3. "Climate system" means the totality of the atmosphere, hydrosphere, biosphere and geosphere and their interactions.
4. "Emissions" means the release of greenhouse gases and/or their precursors into the atmosphere over a specified area and period of time.
5. "Greenhouse gases" means those gaseous constituents of the atmosphere, both natural and anthropogenic, that absorb and re-emit infrared radiation.
6. "Regional economic integration organization" means an organization constituted by sovereign States of a given region which has competence in respect of matters governed by this Convention or its protocols and has been duly authorized, in accordance with its internal procedures, to sign, ratify, accept, approve or accede to the instruments concerned.
7. "Reservoir" means a component or components of the climate system where a greenhouse gas or a precursor of a greenhouse gas is stored.
8. "Sink" means any process, activity or mechanism which removes a greenhouse gas, an aerosol or a precursor of a greenhouse gas from the atmosphere.
9. "Source" means any process or activity which releases a greenhouse gas, an aerosol or a precursor of a greenhouse gas into the atmosphere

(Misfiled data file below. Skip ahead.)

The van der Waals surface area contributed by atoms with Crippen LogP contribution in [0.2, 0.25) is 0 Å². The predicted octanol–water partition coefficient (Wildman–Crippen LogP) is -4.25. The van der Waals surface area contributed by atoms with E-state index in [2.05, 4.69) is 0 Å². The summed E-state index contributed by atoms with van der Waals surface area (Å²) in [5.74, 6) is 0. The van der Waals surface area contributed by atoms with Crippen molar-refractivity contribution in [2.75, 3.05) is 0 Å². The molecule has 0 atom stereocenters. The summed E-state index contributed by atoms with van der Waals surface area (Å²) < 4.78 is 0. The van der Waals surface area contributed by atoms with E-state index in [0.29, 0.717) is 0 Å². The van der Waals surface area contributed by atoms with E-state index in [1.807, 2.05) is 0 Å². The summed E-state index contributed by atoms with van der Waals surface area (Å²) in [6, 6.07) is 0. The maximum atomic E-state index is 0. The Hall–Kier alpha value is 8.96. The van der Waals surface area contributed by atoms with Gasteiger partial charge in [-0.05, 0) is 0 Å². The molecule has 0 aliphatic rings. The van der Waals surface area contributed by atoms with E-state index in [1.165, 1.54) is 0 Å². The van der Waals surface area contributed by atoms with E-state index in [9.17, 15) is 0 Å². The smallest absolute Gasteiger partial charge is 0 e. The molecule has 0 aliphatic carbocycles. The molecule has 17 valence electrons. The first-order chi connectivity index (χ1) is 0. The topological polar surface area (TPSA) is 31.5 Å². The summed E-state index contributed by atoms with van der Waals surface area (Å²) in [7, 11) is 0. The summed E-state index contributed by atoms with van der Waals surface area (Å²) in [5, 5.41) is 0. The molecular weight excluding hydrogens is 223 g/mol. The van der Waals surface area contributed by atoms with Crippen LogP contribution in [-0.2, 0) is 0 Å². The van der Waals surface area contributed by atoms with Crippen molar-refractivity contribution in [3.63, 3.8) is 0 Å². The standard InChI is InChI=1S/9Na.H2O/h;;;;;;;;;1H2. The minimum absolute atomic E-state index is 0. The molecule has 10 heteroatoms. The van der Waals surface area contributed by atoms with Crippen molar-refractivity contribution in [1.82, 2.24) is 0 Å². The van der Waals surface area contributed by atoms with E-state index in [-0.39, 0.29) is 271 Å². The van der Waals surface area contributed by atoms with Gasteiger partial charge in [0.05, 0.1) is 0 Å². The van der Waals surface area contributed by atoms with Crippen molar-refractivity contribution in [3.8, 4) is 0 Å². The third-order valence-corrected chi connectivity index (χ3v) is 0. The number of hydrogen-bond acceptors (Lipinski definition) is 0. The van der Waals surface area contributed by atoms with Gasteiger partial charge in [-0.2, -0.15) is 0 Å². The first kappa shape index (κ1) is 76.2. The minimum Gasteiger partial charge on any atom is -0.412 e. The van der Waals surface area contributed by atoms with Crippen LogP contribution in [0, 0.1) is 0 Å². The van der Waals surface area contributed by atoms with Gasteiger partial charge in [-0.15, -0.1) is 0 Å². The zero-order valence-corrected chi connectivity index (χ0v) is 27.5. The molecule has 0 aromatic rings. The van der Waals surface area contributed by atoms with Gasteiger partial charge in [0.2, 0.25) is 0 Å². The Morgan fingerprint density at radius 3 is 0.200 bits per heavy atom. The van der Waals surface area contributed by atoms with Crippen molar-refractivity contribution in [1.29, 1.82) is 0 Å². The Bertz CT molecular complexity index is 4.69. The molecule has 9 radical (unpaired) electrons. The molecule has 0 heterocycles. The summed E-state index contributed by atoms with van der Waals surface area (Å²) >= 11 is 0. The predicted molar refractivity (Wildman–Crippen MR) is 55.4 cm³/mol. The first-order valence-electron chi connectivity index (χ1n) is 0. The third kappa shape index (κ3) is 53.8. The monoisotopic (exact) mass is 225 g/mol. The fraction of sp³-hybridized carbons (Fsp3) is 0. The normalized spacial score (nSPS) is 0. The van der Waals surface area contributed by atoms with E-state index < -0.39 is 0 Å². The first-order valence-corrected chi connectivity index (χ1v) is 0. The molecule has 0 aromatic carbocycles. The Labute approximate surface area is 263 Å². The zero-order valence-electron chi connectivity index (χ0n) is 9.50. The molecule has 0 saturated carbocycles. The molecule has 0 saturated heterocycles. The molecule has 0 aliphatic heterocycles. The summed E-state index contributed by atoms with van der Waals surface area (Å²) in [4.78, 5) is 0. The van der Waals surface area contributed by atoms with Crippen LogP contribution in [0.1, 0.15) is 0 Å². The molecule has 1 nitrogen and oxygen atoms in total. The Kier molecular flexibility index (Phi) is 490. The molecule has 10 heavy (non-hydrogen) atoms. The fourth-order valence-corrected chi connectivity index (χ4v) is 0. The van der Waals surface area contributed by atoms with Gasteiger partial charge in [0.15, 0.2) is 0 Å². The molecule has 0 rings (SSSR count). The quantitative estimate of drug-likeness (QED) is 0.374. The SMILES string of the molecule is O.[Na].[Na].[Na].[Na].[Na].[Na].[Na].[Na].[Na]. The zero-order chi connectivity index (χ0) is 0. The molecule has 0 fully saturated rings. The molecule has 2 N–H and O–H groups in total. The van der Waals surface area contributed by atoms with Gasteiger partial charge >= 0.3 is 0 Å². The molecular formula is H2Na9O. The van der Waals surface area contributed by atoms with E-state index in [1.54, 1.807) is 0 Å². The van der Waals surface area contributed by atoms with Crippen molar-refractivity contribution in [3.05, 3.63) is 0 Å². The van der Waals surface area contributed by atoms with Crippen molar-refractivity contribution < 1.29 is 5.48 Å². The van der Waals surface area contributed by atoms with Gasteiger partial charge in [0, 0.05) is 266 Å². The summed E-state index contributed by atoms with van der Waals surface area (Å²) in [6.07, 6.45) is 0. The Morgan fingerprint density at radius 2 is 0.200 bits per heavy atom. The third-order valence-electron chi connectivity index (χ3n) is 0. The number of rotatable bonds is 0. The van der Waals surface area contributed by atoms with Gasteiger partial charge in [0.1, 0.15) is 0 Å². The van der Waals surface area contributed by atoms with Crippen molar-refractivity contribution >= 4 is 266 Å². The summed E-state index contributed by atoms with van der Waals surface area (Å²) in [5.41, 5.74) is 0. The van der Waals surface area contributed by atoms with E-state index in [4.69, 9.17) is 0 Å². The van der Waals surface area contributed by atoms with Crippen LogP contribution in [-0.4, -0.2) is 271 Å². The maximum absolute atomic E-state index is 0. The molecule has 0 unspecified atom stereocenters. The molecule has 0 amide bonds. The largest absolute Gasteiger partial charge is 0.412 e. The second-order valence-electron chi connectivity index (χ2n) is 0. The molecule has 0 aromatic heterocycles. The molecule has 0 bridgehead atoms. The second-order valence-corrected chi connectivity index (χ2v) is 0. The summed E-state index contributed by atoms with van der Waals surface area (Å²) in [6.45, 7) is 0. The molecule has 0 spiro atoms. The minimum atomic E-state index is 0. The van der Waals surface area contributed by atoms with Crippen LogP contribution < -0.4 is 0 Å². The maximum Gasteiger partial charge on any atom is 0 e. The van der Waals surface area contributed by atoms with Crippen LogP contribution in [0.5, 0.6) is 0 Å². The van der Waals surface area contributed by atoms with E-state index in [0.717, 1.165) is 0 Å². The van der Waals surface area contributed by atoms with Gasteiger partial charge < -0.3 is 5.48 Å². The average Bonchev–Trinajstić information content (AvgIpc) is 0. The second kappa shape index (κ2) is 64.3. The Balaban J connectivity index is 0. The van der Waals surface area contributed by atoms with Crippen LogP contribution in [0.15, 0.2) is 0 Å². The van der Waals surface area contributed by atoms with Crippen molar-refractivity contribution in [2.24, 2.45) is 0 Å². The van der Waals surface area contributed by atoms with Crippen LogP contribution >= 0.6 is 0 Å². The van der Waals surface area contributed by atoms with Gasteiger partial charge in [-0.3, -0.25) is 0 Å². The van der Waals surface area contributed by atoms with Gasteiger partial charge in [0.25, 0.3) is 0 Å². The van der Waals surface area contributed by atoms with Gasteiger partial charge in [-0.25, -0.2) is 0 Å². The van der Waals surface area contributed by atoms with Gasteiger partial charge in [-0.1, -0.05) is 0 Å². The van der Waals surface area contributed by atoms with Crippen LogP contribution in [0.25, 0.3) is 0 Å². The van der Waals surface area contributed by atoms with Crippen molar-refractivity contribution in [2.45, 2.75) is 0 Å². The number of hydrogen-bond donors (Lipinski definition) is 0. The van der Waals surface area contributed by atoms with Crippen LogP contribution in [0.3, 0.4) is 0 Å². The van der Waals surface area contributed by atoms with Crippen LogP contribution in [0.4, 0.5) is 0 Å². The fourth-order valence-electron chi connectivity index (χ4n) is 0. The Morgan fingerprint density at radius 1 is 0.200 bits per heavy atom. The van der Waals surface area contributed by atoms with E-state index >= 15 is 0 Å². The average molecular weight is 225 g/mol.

A position paper of the Council on Foreign Relations, Global Governance Monitor frames the seriousness of the issue in no uncertain terms:

"Climate change is one of the most significant threats facing the world today. According to the American Meteorological Society, there is a 90 percent probability that global temperatures will rise by 3.5 to 7.4 degrees Celsius (6.3 to 13.3 degrees Fahrenheit) in less than one hundred years, with even greater increases over land and the poles. These seemingly minor shifts in temperature could trigger widespread disasters in the form of rising sea levels, violent and volatile weather patterns, desertification, famine, water shortages, and other secondary effects including conflict. In November 2011, the International Energy Agency warned that the world may be fast approaching a tipping point concerning climate change, and suggested that the next five years will be crucial for greenhouse gas reduction efforts."

The Status Quo